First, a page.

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America’s Gun Confusion

America’s debate about the right of its citizens
to bear arms will be turned up to full volume following the Newtown school massacre, but the quality of
sound is unlikely to change. 

The angry confrontation of America’s opposing ‘cultures’
on the gun issue, which erupts anew after every multiple shooting, resembles
the action of some of the weapons used: a blinding flash, a sharp sound and
then a long, pregnant silence.

Each side claims to be the one with exclusive access
to reason, but the advocates of gun rights are far more united in their resolve
than their opponents.  They are also more
vocal and infinitely more effective in propagating their point of view, particularly
adept at coining catchy slogans that appeal to the national neurosis about what
Americans have long been persuaded is a vital component of their fundamental
freedoms.  

One of the National Rifle Association’s favourite battle
cries has become familiar through sheer repetition: “Guns don’t kill people,
people kill people”.  Another popular gun
lobby catchphrase – which has duly caught on – is that “an armed society is a
polite society”.  The idea that guns
encourage respect rather than fear would be laughable anywhere but in the United States – and perhaps a few republics in
Africa and Eastern Europe.      

These sound-bites may be intellectually nonsensical,
but they are sentimentally effective and, backed by constant devotional
evocation of the Constitution’s second amendment, they have shifted the center
of the debate to the gun lobby’s side of the battleground.  It may be true that a majority of Americans publicly
abhor gun worship, but it takes little persuasion to recruit them to the view
that no government should be telling them that they don’t have the right to
defend themselves.        

The quieter voices of reason referred to earlier tend
to sound high-minded, too philosophically complex.  One might add impractical, at least for the
purposes of the electioneering skills needed for what is essentially a political
campaign.    

America, in short, is confused, or at best
ambivalent.  Everything seems clear for a
while after each shocking incident involving firearms, at least to those who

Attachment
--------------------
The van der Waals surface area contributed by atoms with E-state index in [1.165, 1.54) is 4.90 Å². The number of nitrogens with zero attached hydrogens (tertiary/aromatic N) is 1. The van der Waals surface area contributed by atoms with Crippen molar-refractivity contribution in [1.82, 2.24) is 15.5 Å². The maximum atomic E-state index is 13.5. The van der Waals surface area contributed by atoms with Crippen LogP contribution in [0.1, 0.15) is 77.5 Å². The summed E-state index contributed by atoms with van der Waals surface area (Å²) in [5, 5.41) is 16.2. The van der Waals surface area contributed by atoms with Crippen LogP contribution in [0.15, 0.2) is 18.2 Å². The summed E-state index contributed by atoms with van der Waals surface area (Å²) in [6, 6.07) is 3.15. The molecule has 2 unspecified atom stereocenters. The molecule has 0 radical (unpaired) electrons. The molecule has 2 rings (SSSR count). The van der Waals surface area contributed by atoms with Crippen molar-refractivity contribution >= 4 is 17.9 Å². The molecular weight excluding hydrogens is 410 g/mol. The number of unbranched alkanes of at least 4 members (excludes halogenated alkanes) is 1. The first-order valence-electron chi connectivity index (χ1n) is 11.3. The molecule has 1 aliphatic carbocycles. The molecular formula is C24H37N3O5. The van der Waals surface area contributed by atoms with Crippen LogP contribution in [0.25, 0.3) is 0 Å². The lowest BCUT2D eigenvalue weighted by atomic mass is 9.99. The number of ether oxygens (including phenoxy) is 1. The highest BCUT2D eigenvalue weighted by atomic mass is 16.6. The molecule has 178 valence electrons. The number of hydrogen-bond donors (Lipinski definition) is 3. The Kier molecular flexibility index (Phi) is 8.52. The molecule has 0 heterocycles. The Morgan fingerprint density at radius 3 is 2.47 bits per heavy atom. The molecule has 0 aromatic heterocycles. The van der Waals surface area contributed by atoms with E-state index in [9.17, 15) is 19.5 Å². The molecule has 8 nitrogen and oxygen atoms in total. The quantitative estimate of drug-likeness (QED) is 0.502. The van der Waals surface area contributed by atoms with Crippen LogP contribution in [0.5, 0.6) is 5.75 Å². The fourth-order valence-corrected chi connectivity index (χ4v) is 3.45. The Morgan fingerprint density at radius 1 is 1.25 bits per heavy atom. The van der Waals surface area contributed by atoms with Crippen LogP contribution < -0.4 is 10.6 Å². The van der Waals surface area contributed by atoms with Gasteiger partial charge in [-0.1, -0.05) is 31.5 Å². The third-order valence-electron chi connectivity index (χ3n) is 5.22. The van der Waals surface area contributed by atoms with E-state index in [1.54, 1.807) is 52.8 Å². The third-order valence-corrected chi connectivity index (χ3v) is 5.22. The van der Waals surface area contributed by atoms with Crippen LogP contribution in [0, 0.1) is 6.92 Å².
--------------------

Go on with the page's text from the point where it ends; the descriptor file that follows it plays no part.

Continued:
believe that guns must somehow be controlled. 
Even the NRA goes to ground – as it has done following Newtown. 
But before long the national ambivalence will reassert itself and the
debate begin anew, opinion as divided as ever. 

It’s probable that even among the parents of the
children shot in Newtown
some were, at least before the attack, NRA sympathizers.  And if they no longer are, that doesn’t
represent an intellectual conversion but an (understandably) emotional one.  Newtown’s
council, it transpires, has recently been engaged in a fierce public argument
about the use of guns near human dwellings.  

Neither the agencies of government nor the courts are
of any help in resolving the broader issues of gun control.  Both houses of Congress are divided – cynics
would say between those politicians whose campaigns were endorsed, or financed,
by the NRA, and those whose campaigns were opposed by the gun lobby.  It’s fair to say that if there was a
political will to change the law it would have happened.  Only one state (Illinois) has a law barring the carrying of weapons
outside the home or business, and even that one is at risk, a federal appeals
court last month having declared it to be unconstitutional.  

Gun sales meanwhile are said to be rising, with
high-calibre automatic weapons leading the way. 
If that is true, what is it that ordinary Americans – meaning supposedly
sensible, law-abiding, working Americans – are afraid of? 

If it’s gun-wielding household intruders, it flies in
the face of statistics that show a decline in armed robberies.  Is it the potential threat posed by dark-skinned
immigrants, desperate for work and status? 
Some right-wing advocates of draconian immigration measures, including
the deportment of illegal aliens, think so. 
It’s obviously no longer the Communists; the once dreaded ‘reds under the
beds’ have been sent packing along with their international sponsor, the Soviet
Union.  Could it be the government
itself?  Well there’s a plot for Hollywood’s next
apocalyptic epic.

One theory is that a despotic government would promote
gun worship because it encourages individualism and divides the citizenry that
might rise against it.  That seems a
little far-fetched, even by quaint American definitions of freedom.

Exactly what kind of freedom does the proliferation of
guns confer?  None, says Firmin
DeBrabander, a professor of philosophy at a Maryland college, writing in the New York Times.  “Our gun culture promotes a fatal slide into
extreme individualism.  It fosters
society of atomistic individuals, isolated before power – and one another – and
in the aftermath of shooting such as Newtown, paralyzed with fear.  That is not freedom, but quite the opposite.”

He’s right, in my view, but no national psyche can be altered
overnight.  Even gradually may be a
stretch.  The mindset of many honest,
God-fearing Americans, whether openly expressed or secretly nurtured, is that personal
firearms are necessary for self-protection, even if the precise nature of the menace
has yet to be identified.

The American obsession with guns may puzzle the rest
of the civilized world, but Americans won’t care about that.  They are not to blame; it was all the fault
of those rampaging red-coats sent by Bad King George.  Yes, I know that was 200 years ago, but America is a
young country with a truncated history.

Newtown may turn out to be a watershed event in
that history, but sadly there is every reason to doubt it.

 

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